the soverignty of God and our free will
The sovereignty of God seems both essential and impossible to believe.
In James 4:15 we read “if the Lord wills, we will live and do this or that.” – recognizingGod’s sovereignty in what actually happens day-to-day. Still there is the troubling and essential aspect of our free will, and the free will of others who do things that we don’t like, things that we cannot reconcile with the sovereign will of God.
God reigns over us as King and Lord. We, his loyal (or otherwise) subjects, still have the opportunity to choose to obey him or not.
The above hardly begins to answer the question that I barely began to ask about the sovereignty of God and our free will.
Is Lent a time for us to be certain to listen to our King? We could do worse.
Waiting for Advent – I came, I saw, I worshiped but I doubted
I came, I saw, I worshiped but I doubted
I wonder what the Latin would be? (Veni, vidi, venerari, dubitari, vadi)?
Now the eleven disciples went to Galilee, to the mountain to which Jesus had directed them. And when they saw him they worshiped him, but some doubted. And Jesus came and [spoke] to them…
They worshiped him – and doubted. It was hard for them to believe. Here, just a short time after the Resurrection, when they saw Jesus, risen from the dead, they worshiped him, but some doubted. When they saw Jesus, some doubted.
Then Jesus came and spoke to them. Presumably, even to the doubters. We know that He addressed at least one man’s doubts (Thomas). It was not: ‘Okay, you doubters, stand over here while I talk to the righteous, real disciples…’ No! Jesus came and said to them:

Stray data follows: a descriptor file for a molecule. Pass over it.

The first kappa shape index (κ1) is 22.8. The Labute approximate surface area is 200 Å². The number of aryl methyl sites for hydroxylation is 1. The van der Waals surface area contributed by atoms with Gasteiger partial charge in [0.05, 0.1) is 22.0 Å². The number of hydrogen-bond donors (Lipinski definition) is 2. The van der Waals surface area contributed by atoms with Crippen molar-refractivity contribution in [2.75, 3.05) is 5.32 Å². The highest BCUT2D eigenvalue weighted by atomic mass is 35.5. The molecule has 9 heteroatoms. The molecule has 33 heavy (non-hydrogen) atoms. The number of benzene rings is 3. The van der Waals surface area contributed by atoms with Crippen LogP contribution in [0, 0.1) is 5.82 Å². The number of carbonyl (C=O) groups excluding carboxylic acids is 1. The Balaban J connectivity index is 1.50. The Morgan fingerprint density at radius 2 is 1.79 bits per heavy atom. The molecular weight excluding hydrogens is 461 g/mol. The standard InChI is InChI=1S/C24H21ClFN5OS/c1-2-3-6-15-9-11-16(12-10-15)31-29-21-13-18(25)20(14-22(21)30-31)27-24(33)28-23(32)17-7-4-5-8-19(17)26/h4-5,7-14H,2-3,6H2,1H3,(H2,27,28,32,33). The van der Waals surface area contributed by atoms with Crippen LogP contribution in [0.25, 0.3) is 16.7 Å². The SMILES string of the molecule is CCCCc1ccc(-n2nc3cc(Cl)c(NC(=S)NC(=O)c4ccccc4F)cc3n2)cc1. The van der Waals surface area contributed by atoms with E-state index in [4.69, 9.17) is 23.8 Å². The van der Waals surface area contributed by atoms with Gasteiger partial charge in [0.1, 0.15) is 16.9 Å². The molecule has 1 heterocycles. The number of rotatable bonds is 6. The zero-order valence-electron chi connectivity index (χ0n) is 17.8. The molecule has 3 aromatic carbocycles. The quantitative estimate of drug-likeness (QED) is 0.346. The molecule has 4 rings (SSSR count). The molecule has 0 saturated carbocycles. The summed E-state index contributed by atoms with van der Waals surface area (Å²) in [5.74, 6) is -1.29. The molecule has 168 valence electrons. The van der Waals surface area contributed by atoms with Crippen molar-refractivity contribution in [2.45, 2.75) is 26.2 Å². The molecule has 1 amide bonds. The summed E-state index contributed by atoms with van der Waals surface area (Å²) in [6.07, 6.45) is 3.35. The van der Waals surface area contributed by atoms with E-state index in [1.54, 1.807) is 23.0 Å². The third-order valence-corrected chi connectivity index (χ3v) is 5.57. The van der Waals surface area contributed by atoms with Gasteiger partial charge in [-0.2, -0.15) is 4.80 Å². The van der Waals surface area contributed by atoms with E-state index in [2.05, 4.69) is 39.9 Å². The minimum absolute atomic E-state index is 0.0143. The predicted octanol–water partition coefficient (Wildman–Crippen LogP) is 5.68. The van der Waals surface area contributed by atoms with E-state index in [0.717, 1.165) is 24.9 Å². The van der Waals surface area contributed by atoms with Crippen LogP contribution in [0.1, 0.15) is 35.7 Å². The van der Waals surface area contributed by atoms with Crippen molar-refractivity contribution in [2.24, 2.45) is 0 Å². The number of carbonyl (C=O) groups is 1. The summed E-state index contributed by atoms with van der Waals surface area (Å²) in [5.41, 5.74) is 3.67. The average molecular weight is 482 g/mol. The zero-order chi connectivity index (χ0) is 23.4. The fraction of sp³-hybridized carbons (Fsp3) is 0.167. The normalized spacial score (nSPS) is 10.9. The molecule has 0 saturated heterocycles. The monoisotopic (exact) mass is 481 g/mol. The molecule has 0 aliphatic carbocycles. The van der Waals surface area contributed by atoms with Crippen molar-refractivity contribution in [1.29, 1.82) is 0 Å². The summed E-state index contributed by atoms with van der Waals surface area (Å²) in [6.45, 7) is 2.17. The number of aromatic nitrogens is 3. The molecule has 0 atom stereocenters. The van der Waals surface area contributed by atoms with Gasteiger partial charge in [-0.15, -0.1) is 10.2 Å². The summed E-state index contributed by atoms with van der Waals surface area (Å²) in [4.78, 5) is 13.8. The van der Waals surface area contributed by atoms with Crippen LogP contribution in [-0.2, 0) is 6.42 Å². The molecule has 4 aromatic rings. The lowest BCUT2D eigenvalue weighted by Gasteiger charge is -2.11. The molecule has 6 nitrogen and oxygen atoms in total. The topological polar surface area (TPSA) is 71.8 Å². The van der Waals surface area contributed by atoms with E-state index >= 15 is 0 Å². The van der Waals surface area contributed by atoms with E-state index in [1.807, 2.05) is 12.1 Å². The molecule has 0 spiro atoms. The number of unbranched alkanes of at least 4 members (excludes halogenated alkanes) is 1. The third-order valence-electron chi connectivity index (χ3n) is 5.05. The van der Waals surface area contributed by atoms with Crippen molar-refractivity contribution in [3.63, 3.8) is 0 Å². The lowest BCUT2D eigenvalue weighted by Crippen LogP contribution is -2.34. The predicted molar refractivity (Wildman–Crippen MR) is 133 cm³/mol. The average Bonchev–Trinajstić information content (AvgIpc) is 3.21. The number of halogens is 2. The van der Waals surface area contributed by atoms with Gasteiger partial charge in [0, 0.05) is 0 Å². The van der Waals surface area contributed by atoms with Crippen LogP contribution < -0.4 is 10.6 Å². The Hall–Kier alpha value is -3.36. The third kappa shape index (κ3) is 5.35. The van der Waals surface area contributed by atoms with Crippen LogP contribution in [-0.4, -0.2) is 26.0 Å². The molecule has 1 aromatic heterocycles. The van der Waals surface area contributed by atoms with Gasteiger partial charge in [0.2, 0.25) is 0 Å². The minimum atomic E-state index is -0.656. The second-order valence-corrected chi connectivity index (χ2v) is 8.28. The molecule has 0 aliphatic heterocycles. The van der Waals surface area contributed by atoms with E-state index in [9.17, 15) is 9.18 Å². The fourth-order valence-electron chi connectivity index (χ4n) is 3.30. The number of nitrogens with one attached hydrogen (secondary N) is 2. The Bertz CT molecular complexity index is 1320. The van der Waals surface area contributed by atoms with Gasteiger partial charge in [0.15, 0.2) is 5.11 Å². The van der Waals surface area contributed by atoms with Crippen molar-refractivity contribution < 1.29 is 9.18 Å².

“All authority in heaven and on earth has been given to me. Go therefore and make disciples of all nations, baptizing them in the name of the Father and of the Son and of the Holy Spirit, teaching them to observe all that I have commanded you. And behold, I am with you always, to the end of the age.”
If it was difficult to believe then, we need not be surprised when we doubt. Doubt does not mean we cannot believe. We still need to go to Jesus, worship him, listen to him. If Thomas had stayed away because of doubt, he would not have heard Jesus say “Blessed are those who have not seen and yet have believed.” (john 20:29)
It was the eleven disciples who went, no doubt at various stages of belief, faith and doubt, but they went together. I think this is part of what it means to be the church. We gather, we see Jesus, we worship, and we hear Jesus. Then we go and do what he tells us to do.